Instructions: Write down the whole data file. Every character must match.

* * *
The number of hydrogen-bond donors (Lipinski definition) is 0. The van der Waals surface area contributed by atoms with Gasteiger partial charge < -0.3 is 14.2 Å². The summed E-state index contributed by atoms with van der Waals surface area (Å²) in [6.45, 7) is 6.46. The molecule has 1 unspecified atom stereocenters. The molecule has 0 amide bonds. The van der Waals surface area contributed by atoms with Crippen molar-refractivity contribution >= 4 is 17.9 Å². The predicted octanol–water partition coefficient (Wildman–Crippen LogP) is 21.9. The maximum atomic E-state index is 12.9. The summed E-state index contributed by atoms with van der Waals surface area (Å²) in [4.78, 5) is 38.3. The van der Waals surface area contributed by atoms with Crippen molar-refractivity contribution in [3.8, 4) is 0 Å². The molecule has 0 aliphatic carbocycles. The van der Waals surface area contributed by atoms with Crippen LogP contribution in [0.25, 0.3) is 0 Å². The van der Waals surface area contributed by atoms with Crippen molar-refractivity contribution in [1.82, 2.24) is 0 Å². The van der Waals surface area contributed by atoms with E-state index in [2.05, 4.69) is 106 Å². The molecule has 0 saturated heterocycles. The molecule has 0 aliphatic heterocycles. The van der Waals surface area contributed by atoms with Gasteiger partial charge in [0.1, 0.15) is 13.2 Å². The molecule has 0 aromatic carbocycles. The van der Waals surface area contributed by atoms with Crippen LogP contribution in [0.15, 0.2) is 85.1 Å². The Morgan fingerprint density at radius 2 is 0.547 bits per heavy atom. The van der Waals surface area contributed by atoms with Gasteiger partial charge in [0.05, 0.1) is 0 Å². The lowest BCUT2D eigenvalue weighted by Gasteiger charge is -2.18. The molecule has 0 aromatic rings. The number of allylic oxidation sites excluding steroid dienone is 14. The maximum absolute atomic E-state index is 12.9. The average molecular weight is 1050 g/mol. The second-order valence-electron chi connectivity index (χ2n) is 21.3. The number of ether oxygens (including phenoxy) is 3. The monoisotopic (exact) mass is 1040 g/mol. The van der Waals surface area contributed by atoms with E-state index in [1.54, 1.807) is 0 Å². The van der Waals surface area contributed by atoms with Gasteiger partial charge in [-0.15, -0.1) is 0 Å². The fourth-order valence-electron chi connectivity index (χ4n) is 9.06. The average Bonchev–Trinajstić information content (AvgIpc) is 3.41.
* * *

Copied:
The number of hydrogen-bond donors (Lipinski definition) is 0. The van der Waals surface area contributed by atoms with Gasteiger partial charge < -0.3 is 14.2 Å². The summed E-state index contributed by atoms with van der Waals surface area (Å²) in [6.45, 7) is 6.46. The molecule has 1 unspecified atom stereocenters. The molecule has 0 amide bonds. The van der Waals surface area contributed by atoms with Crippen molar-refractivity contribution >= 4 is 17.9 Å². The predicted octanol–water partition coefficient (Wildman–Crippen LogP) is 21.9. The maximum atomic E-state index is 12.9. The summed E-state index contributed by atoms with van der Waals surface area (Å²) in [4.78, 5) is 38.3. The van der Waals surface area contributed by atoms with Crippen molar-refractivity contribution in [3.8, 4) is 0 Å². The molecule has 0 aliphatic carbocycles. The van der Waals surface area contributed by atoms with Crippen LogP contribution in [0.25, 0.3) is 0 Å². The van der Waals surface area contributed by atoms with Crippen molar-refractivity contribution in [1.82, 2.24) is 0 Å². The van der Waals surface area contributed by atoms with E-state index in [2.05, 4.69) is 106 Å². The molecule has 0 saturated heterocycles. The molecule has 0 aliphatic heterocycles. The van der Waals surface area contributed by atoms with Gasteiger partial charge in [0.1, 0.15) is 13.2 Å². The molecule has 0 aromatic carbocycles. The van der Waals surface area contributed by atoms with Crippen LogP contribution in [0.15, 0.2) is 85.1 Å². The Morgan fingerprint density at radius 2 is 0.547 bits per heavy atom. The van der Waals surface area contributed by atoms with Gasteiger partial charge in [0.05, 0.1) is 0 Å². The lowest BCUT2D eigenvalue weighted by Gasteiger charge is -2.18. The molecule has 0 aromatic rings. The number of allylic oxidation sites excluding steroid dienone is 14. The maximum absolute atomic E-state index is 12.9. The average molecular weight is 1050 g/mol. The second-order valence-electron chi connectivity index (χ2n) is 21.3. The number of ether oxygens (including phenoxy) is 3. The monoisotopic (exact) mass is 1040 g/mol. The van der Waals surface area contributed by atoms with E-state index in [1.54, 1.807) is 0 Å². The van der Waals surface area contributed by atoms with Gasteiger partial charge in [-0.15, -0.1) is 0 Å². The fourth-order valence-electron chi connectivity index (χ4n) is 9.06. The average Bonchev–Trinajstić information content (AvgIpc) is 3.41.